A Conversation With Magali Rheault
Gallup's Regional Director for the World Poll in Sub-Saharan Africa
During times of crisis like a pandemic, challenges that existed before the crisis are only amplified. Is this true for women and girls in your region? Tell me about how women's lives were affected.
Rheault: Food insecurity and personal financial instability already represented significant challenges for women across sub-Saharan Africa, but the pandemic turned up the dial on these issues. The cost of staple foods -- palm oil just to name one -- increased significantly in many markets, while at the same time, many Africans lost their jobs or earned less money. This combination of a higher cost of living and reduced income made it even more taxing for women to make ends meet and keep their families housed, fed and healthy.
Reliable statistics are hard to come by, but domestic violence has been another significant challenge for women and girls during this prolonged stay-at-home period. When male authority figures lost their jobs, the combined stress of living in close quarters with fewer financial resources and easy access to alcohol translated into verbal, physical and sexual abuse for countless women.
In many communities, domestic-violence resources exist, but women are afraid to ask for help and fear retaliation. Raising awareness about women's right to speak up and fostering a positive environment to remove the shame many victims feel are essential steps to making progress on the scourge of domestic violence.
But even as they are facing these challenges, women in Africa are also stepping up. They often volunteer in the face of disasters such as floods, epidemics and wars. Can you talk about the roles that women and girls played in this pandemic?
Rheault: African women have been the drivers of adaptability within their families, communities and countries during the pandemic. From making do with leftovers in the pantry to being creative about cutting costs from the house budget and starting microbusinesses, African women have displayed tremendous ingenuity, resourcefulness and brilliance to deal with the impact of the pandemic. Such adaptability and a problem-solving mindset enabled women to find ways to earn a living and many set up their own microbusiness that addressed specific needs in their communities. Women not only took care of their children and their education, but they were also caregivers for older relatives.
Against this intense multitasking backdrop, many African women also participated in community life through volunteering. In fact, our World Poll data show a small increase in the percentage of women who say they volunteered their time to an organization in the month prior to the survey, 26% in 2021 versus 21% in 2019.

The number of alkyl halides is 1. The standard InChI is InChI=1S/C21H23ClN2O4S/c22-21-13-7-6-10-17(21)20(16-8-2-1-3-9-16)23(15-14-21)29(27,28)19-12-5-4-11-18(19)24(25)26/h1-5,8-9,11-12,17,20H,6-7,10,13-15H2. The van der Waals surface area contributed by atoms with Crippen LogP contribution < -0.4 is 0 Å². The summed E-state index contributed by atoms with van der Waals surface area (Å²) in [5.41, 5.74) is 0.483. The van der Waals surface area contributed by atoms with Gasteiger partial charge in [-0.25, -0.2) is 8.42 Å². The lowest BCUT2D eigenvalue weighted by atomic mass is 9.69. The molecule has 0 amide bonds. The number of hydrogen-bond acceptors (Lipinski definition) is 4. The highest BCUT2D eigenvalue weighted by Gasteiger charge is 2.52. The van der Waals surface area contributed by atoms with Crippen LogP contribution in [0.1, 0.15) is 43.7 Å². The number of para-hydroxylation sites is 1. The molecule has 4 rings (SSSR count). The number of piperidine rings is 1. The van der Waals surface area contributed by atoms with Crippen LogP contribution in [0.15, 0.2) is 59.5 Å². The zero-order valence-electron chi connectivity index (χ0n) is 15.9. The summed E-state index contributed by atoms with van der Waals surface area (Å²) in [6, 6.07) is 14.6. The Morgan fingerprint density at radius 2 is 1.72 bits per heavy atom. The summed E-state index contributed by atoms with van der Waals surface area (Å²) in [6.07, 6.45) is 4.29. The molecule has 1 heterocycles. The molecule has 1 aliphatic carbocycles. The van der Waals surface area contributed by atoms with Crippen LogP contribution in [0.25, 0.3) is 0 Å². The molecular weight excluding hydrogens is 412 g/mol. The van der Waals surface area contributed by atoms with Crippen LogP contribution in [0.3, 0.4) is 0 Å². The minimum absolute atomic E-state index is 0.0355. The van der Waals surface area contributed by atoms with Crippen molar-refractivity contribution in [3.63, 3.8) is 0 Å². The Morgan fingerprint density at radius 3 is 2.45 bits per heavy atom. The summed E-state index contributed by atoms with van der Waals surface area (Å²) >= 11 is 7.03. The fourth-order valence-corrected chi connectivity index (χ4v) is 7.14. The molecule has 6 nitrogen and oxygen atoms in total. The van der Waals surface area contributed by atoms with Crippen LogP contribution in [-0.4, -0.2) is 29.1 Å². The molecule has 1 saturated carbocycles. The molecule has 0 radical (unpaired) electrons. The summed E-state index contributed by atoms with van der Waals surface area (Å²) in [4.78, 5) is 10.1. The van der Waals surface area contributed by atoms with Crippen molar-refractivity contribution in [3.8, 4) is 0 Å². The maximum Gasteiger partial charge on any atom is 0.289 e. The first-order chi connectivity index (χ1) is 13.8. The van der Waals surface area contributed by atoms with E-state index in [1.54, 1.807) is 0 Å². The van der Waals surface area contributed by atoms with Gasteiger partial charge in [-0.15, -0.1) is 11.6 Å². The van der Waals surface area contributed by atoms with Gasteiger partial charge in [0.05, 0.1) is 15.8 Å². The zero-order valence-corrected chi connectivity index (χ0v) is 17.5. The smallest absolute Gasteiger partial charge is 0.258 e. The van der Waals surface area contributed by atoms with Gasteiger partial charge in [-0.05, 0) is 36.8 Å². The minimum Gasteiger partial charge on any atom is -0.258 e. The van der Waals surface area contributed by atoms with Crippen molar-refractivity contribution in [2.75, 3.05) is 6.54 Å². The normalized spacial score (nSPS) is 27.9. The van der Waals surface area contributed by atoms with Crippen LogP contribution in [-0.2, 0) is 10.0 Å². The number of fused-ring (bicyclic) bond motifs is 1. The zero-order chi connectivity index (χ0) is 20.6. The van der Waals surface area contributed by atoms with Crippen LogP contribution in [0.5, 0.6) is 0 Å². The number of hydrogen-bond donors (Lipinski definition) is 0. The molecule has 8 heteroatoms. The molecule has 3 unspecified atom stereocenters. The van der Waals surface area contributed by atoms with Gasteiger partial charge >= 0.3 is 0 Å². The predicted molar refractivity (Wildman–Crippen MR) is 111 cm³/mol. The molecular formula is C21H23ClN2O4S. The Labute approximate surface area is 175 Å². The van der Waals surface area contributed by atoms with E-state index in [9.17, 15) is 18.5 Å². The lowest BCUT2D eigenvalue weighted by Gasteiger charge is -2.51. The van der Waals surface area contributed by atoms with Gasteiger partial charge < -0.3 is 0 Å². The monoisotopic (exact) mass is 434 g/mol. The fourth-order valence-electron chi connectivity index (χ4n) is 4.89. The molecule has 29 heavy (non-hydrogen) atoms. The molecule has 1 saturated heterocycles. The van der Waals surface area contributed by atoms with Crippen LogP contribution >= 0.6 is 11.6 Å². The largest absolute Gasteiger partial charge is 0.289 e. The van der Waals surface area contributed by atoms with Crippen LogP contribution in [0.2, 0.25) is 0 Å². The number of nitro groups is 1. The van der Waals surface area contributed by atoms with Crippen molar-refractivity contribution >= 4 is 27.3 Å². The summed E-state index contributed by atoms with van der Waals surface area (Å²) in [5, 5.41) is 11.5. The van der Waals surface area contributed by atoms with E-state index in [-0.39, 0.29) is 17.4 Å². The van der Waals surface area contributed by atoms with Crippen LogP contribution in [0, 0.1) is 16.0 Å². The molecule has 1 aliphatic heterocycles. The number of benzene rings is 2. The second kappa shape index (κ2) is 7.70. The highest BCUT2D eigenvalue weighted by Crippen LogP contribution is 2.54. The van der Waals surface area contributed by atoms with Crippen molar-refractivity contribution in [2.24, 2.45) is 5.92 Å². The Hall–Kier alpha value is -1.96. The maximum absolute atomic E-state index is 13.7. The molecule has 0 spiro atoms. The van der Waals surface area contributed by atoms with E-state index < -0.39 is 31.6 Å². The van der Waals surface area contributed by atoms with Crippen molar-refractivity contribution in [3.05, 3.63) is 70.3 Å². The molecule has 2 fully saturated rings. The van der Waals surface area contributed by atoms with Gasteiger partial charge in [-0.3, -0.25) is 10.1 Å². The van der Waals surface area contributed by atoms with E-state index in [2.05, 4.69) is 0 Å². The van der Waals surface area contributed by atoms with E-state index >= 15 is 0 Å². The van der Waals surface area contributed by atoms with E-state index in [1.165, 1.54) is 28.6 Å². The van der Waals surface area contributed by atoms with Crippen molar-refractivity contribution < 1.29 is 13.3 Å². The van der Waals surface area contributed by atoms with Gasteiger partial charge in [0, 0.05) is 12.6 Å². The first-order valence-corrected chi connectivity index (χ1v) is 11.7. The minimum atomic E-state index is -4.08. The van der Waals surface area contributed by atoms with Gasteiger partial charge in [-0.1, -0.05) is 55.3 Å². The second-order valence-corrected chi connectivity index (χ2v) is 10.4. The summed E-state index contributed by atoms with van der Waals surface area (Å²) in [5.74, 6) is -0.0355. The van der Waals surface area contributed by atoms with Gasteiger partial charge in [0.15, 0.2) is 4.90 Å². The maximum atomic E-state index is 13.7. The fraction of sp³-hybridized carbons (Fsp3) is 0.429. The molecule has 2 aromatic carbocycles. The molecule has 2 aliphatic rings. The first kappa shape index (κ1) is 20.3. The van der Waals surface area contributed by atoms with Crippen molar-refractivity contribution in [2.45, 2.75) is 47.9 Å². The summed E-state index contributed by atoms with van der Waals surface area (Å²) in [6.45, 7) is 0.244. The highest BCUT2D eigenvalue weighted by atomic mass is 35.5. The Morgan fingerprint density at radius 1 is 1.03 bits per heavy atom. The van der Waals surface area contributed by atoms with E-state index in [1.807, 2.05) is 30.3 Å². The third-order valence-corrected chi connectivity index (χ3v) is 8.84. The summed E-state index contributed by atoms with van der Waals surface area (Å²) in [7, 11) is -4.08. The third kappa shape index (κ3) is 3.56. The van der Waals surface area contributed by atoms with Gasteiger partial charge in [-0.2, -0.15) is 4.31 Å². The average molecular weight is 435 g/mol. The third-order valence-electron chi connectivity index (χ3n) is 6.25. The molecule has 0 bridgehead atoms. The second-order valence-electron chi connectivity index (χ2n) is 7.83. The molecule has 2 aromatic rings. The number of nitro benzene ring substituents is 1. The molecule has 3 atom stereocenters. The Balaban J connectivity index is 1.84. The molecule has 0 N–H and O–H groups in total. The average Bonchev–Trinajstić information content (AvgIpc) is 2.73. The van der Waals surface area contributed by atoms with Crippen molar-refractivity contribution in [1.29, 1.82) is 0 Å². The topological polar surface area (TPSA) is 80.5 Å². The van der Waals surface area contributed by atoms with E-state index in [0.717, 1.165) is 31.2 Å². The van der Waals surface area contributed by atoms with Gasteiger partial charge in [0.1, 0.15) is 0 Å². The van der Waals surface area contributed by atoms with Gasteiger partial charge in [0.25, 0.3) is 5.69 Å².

Tell me about some of the positive changes you are seeing for women -- if you are seeing any. What gives you hope?
Rheault: Throughout the region, gender roles are still viewed through a traditional lens, with women's domains limited to home, food and children. But the lens is shifting. For anyone who doubted African women's contributions within and outside the household, the pandemic presented women with a unique opportunity to showcase their resilience and adaptability and keep their families and communities strong.
I believe there is now greater awareness, not only among men and key stakeholders about the critical and multifaceted role these women have played in each country, but also among women themselves. Such awareness among women is what, I believe, will give them the courage to continue to break barriers and participate in all domains. The sense of pride of their accomplishments is palpable when I speak with women across the region. This is what gives me hope.
Lastly, when you look into the future, what part do you see women in your region playing in building a resilient world?
Rheault: Resilience comes from experiencing constant challenges and the need to develop practical and simple solutions. African women certainly have deep experience with a multitude of challenges. It is this cumulative experience that will serve as the foundation to prepare the next generations of African women and girls to face other large-scale issues, such as climate change.
Supporting women-owned initiatives and sharing knowledge via social media to show what women across communities in Africa and beyond do to solve issues will contribute to building a resilient world.
Read more stories about women around the world on our International Women's Day page.